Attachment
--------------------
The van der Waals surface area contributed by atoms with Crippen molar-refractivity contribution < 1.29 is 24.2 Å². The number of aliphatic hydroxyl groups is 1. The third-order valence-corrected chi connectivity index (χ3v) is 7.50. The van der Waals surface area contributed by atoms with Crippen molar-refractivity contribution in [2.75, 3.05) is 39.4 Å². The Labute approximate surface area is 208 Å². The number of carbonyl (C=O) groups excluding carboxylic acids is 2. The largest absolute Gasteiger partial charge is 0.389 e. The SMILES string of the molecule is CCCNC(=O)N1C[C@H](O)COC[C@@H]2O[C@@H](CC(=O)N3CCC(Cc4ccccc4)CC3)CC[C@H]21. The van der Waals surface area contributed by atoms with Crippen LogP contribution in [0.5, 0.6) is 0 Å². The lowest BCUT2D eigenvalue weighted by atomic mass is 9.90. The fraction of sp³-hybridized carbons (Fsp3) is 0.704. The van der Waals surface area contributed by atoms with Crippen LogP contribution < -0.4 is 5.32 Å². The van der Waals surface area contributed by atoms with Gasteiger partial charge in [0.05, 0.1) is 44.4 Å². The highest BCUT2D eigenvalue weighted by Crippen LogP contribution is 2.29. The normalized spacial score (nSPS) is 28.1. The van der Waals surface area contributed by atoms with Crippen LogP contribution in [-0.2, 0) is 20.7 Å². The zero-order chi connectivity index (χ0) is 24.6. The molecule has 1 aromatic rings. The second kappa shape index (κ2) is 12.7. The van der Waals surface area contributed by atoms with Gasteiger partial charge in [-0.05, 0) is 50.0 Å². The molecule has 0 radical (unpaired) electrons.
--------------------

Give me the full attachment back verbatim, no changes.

The van der Waals surface area contributed by atoms with Crippen molar-refractivity contribution < 1.29 is 24.2 Å². The number of aliphatic hydroxyl groups is 1. The third-order valence-corrected chi connectivity index (χ3v) is 7.50. The van der Waals surface area contributed by atoms with Crippen molar-refractivity contribution in [2.75, 3.05) is 39.4 Å². The Labute approximate surface area is 208 Å². The number of carbonyl (C=O) groups excluding carboxylic acids is 2. The largest absolute Gasteiger partial charge is 0.389 e. The SMILES string of the molecule is CCCNC(=O)N1C[C@H](O)COC[C@@H]2O[C@@H](CC(=O)N3CCC(Cc4ccccc4)CC3)CC[C@H]21. The van der Waals surface area contributed by atoms with Crippen LogP contribution in [0.5, 0.6) is 0 Å². The lowest BCUT2D eigenvalue weighted by atomic mass is 9.90. The fraction of sp³-hybridized carbons (Fsp3) is 0.704. The van der Waals surface area contributed by atoms with Crippen LogP contribution < -0.4 is 5.32 Å². The van der Waals surface area contributed by atoms with Gasteiger partial charge in [0.05, 0.1) is 44.4 Å². The highest BCUT2D eigenvalue weighted by Crippen LogP contribution is 2.29. The normalized spacial score (nSPS) is 28.1. The van der Waals surface area contributed by atoms with Crippen LogP contribution in [-0.2, 0) is 20.7 Å². The zero-order chi connectivity index (χ0) is 24.6. The molecule has 1 aromatic rings. The second kappa shape index (κ2) is 12.7. The van der Waals surface area contributed by atoms with Gasteiger partial charge in [-0.05, 0) is 50.0 Å². The molecule has 0 radical (unpaired) electrons.